Don't Run Out of Money in Old Age

First, if you're making the annuity investment in your 60s -- the optimal age -- then you are accepting a very long term promise from an insurance company.
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What if you live too long -- and run out of money? That's every retiree's worst nightmare. Not the living longer part, but the impoverishment part. And since few people earn lifetime pensions these days, Social Security is the only income you can count on to last as long as you do
That's true -- unless you buy a deferred income annuity, often called a longevity annuity. It provides a stream of income that starts paying out at a later age, perhaps at age 75, or 80, or even at 85. If you make that commitment now, in your sixties, the insurance company has a lot of time to make the money grow, and can offer a surprisingly large monthly check in your old age.

For example, a 60 year old man might invest $100,000 in one of these policies, and at age 70 he will receive a check for $ 1,001 per month. But if he waits even longer to take his monthly lifetime check, the amount grows significantly larger. At age 75, he would get $1596 per month. Waiting until age 80 gives him $2930 per month. And if he defers payments until age 85, the amount grows to $5880 per month! But that's quite a bet on your longevity!

(Payouts for women are less on the same investment, because women live longer than men.)

What to Consider When Buying a Deferred Income Annuity

First, if you're making the annuity investment in your 60s -- the optimal age -- then you are accepting a very long term promise from an insurance company. So you'll want to make sure you are dealing with a top-rated insurer that will be around to make the payments.

You might also be concerned about the impact of inflation on those delayed payments. There are two ways to deal with that problem. Most of these deferred income annuities allow you to buy a 3 percent (or larger) cost-of-living rider. That protection will lower your monthly payout, however. The 60 year old man investing $100,000 would receive only $873 per month, instead of the $1,001 noted above.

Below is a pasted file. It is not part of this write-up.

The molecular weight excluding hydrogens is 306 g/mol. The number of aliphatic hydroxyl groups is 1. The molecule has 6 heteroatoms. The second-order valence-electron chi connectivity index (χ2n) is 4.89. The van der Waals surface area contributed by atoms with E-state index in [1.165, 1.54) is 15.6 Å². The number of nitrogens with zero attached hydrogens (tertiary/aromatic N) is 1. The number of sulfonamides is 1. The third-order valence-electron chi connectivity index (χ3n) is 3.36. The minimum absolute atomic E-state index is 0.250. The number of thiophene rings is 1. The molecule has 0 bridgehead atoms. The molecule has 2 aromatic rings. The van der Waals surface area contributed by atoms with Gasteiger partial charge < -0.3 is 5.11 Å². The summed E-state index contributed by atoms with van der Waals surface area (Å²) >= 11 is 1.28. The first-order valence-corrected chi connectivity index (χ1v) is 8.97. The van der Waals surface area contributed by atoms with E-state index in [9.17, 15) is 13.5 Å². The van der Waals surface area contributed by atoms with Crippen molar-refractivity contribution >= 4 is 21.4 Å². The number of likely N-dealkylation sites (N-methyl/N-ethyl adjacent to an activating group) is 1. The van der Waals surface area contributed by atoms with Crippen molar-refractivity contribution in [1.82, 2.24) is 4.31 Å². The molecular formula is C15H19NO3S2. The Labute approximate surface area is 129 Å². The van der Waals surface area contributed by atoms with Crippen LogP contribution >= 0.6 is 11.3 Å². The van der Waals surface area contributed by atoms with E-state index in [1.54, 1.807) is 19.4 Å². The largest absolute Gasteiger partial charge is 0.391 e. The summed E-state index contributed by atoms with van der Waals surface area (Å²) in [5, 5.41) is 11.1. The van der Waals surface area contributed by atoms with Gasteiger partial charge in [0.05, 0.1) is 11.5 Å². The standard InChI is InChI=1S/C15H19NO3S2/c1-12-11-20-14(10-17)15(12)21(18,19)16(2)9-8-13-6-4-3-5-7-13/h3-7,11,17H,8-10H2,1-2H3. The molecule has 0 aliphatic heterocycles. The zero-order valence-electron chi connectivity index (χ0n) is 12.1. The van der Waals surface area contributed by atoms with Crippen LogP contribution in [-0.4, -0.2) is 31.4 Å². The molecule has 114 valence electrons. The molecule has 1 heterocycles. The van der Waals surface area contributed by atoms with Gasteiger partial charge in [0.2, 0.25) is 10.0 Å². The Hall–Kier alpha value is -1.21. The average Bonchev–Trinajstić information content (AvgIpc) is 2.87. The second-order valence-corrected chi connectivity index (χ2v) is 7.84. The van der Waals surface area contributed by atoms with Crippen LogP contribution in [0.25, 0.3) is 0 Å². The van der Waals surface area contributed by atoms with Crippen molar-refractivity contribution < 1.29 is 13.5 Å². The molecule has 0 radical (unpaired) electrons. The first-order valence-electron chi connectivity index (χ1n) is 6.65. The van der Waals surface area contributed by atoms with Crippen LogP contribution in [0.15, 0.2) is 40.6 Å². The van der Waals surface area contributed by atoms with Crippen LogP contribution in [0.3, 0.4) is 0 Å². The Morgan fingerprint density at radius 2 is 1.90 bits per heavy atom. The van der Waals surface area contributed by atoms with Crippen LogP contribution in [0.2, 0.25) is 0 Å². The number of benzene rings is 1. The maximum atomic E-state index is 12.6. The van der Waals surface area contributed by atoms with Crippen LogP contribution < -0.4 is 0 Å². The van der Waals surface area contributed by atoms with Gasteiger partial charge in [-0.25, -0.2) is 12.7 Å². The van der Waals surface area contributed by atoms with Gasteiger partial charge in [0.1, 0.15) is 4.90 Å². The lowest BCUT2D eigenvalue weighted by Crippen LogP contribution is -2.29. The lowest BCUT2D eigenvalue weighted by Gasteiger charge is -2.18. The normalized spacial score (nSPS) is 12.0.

Or there is another solution -- often used by annuity expert Stan Haithcock, best known as Stan The Annuity Man, is one of the great proponents of this product. He suggests laddering -- buying several contracts, staggering them to start several years apart, bringing additional income over the later years.

Another great concern might be about what happens to your money if you die before collecting those future payments, or collect only a small amount of money by the time you die. You can purchase a "life with cash refund" deferred income annuity. If, when you die, the insurer hasn't paid out all of your initial premium, the balance will go to your heirs.

Of course, you pay for this protection, as well. In the example above, a 60 year old male who puts $100,000 into a deferred income annuity with a cash refund guarantee deferred to age 80, would receive only $2455 per month compared to $2930 per month without the guarantee.

And finally, if you're part of a couple and worried that a surviving spouse will outlive your retirement savings , you can set up a joint income stream over two lives, although the payout obviously will be lower.

Longevity Annuities and Retirement Plans

You may never have heard about longevity or deferred income annuities. They're a relatively new product -- and quite frankly, there is no great incentive for agents to sell them, because they carry a very low commission stream! But they are growing in popularity, and Stan The Annuity Man predicts "they will be the #1 owned annuity by 2020" as people realize the importance of this protection. (Currently they represent less than 2 percent of all annuities sold annually.)

In fact, these annuities are such a good idea that the government is encouraging their use in Individual Retirement Accounts and 40l(k) plans by offering some interesting inducements for these "Qualified Longevity Annuity Contracts (QLACs). The money you set aside in a QLAC (up to 25 percent of your retirement account or $125,000, whichever is less) will not be counted as an asset for your Minimum Required Distributions (MRD) after age 70-1/2.

Soon you can expect corporate 40l(k) plans to help those planning for retirement to guarantee income for their later years. Retirees need the growth that stock investments can provide for the long run. But they also need a greater certainty that they can pay for the basic essentials of life. With a deferred income annuity, you're essentially buying peace of mind.

We don't know how long we will live. It's the greatest uncertainty about life! But you can go to and take the online quiz to get an idea of your expected longevity.

On a personal note, we're planning my father's 94th birthday this spring. And his older brother is 97 and still travels to Florida in the winter. That's making me take this subject very seriously!
And that's The Savage Truth.

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